While largely indistinguishable from that of her superhero director peers, Jenkins’ handling of Wonder Woman‘s effects-laden set pieces is impressive. Diana’s rampage on the Belgian front is a fresh and visually arresting sequence, as is the moment German soldiers land on the shores of Themyscira and are dispatched with lethal elegance by the bow-and-arrow toting Amazons.
Other moments feel all too familiar. With evil Germans General Ludendorff (Danny Huston) and Doctor Poison (Elena Anaya) plotting all sorts of devious acts, the film sometimes echoes of Marvel’s World War II superhero flick Captain America: The First Avenger, where Hugo Weaving sunk his teeth into the particularly heinous Nazi Johann Schmidt. And when the principal antagonist of Wonder Woman is revealed it’s something of a disappointment, making for a very strange showdown. It’s an odd creative decision and piece of miscasting.
But there’s a lot to like about Jenkins’ film. The feminist themes may be heavy handed, but it’s hard not to smile when Wonder Woman visits the Belgian front and proves that “No Man’s Land” definitely doesn’t apply to women (“I’m the man that can!” Diana roars when Steve tells her no man can make it across the unoccupied zone). It’s hard not to chuckle when Steve’s secretary Etta (The Office‘s Lucy Davis) explains her job to Diana and the heroine replies: “Where we come from, that’s called slavery.”
Sure, you can dismantle Wonder Woman and locate a chain of cliches – that is, after all, what male-centric superhero movies have been spewing for decades. But Jenkins’ fantasy epic is a Warner Bros. tentpole that just might break the glass ceiling. With an opening weekend of $100.5m, Wonder Woman has become the biggest opening box office gross for a film directed by a female.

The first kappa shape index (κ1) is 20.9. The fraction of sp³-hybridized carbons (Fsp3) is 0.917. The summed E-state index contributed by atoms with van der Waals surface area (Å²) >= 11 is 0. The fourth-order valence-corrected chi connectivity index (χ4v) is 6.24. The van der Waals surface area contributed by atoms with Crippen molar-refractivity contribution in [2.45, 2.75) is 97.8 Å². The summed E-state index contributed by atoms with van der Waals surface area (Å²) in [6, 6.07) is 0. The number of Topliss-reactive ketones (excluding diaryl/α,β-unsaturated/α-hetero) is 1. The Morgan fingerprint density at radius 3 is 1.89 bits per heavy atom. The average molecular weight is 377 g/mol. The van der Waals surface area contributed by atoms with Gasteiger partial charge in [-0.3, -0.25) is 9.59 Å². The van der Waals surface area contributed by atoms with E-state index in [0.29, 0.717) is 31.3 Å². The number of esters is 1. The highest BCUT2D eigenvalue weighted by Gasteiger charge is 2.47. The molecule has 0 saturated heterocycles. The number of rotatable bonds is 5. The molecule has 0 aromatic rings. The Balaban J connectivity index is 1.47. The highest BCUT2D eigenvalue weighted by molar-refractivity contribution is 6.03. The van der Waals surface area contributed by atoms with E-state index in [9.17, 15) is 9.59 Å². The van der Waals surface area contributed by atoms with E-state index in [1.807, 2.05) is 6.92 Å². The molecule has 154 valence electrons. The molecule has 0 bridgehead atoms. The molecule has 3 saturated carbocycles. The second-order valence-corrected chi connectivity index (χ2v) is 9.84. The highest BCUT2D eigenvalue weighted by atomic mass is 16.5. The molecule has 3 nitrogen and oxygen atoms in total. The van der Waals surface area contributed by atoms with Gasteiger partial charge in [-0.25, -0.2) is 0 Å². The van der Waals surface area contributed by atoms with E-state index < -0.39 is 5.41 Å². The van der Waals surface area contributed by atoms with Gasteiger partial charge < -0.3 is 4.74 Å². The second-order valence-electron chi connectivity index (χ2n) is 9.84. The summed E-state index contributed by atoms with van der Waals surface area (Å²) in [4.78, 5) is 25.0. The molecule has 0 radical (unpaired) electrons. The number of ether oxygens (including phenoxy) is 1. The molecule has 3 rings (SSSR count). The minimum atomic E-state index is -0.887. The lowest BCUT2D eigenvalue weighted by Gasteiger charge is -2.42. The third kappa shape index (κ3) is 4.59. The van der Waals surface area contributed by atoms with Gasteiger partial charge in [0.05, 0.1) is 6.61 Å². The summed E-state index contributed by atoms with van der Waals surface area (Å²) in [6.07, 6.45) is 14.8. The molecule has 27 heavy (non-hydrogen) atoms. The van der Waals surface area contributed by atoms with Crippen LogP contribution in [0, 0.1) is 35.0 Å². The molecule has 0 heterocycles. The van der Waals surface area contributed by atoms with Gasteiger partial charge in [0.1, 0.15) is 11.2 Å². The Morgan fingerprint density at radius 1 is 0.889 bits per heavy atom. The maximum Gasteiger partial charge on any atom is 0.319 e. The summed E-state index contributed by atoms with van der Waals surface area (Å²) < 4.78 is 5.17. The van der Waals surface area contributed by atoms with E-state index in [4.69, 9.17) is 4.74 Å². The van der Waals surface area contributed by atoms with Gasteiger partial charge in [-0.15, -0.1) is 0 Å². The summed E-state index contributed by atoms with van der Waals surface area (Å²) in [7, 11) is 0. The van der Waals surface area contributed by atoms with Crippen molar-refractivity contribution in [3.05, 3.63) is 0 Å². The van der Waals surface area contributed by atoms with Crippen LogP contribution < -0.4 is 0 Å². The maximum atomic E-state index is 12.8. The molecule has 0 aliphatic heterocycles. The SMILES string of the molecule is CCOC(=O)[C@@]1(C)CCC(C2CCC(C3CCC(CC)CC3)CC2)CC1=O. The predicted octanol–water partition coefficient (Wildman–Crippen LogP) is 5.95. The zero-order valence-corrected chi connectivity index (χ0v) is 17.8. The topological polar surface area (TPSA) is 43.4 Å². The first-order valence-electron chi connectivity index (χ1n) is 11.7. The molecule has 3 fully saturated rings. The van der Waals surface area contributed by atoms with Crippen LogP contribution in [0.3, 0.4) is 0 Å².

That’s not the only record to fall. Jenkins was handed a $140 million budget, a figure that’s the largest for any female director in history. It broke the previous record held by Kathryn Bigelow for 2002’s $100m submarine thriller K-19: The Widowmaker. Jenkins has also become the first female to direct one of these wizz-bang superhero flicks and, on the strength of it, maybe needs more input into following DC instalments.
The director is served by a strong cast. We were first introduced to Gadot as Wonder Woman in Batman vs Superman: Dawn of Justice. She’s genetically perfect as the warrior princess. And, along with being aesthetically mesmerising on a big screen, the statuesque actress is both stoic and endearing, demonstrating both the physicality and sense of comic timing required to carry a blockbuster. She manages to ground the large-scale dizzying escapism with a committed performance. With Wonder Woman being such a single-mindedly heroic and selfless creation, Gadot’s delivery could have been as beige as Henry Cavill’s Superman. But she’s far sassier.
Pine, key to the Star Trek franchise, is no stranger to big-budget fantasy. He’s suitably rugged and charismatic as Wonder Woman’s famous love interest, and has real on-screen chemistry with his co-star. Pine deserves an Oscar for keeping a straight face while bound by the “Lasso of Truth”. The supporting cast, which includes Trainspotting’s Ewen Bremner, inject humour and levity where necessary.
Only good can come from the introduction of Wonder Woman to a new generation of young girls and boys, with positive feminist messages conveyed amongst the popcorn moments. Diana is the catalyst of the action, leading men into battle without fear. She doesn’t wait for permission. While you can’t dismiss Scarlett Johansson’s Natasha Romanoff in the Marvel universe, “reformed Russian assassin” doesn’t seem quite as relatable as “brave warrior princess” for a young imagination.
Wonder Woman‘s worth two hours of your time. Jenkins and her leading lady have made this film the saving grace of the so-far substandard DC cinematic universe. Unless the game is rigged, expect Gadot to steal the show in the impending Justice League crossover.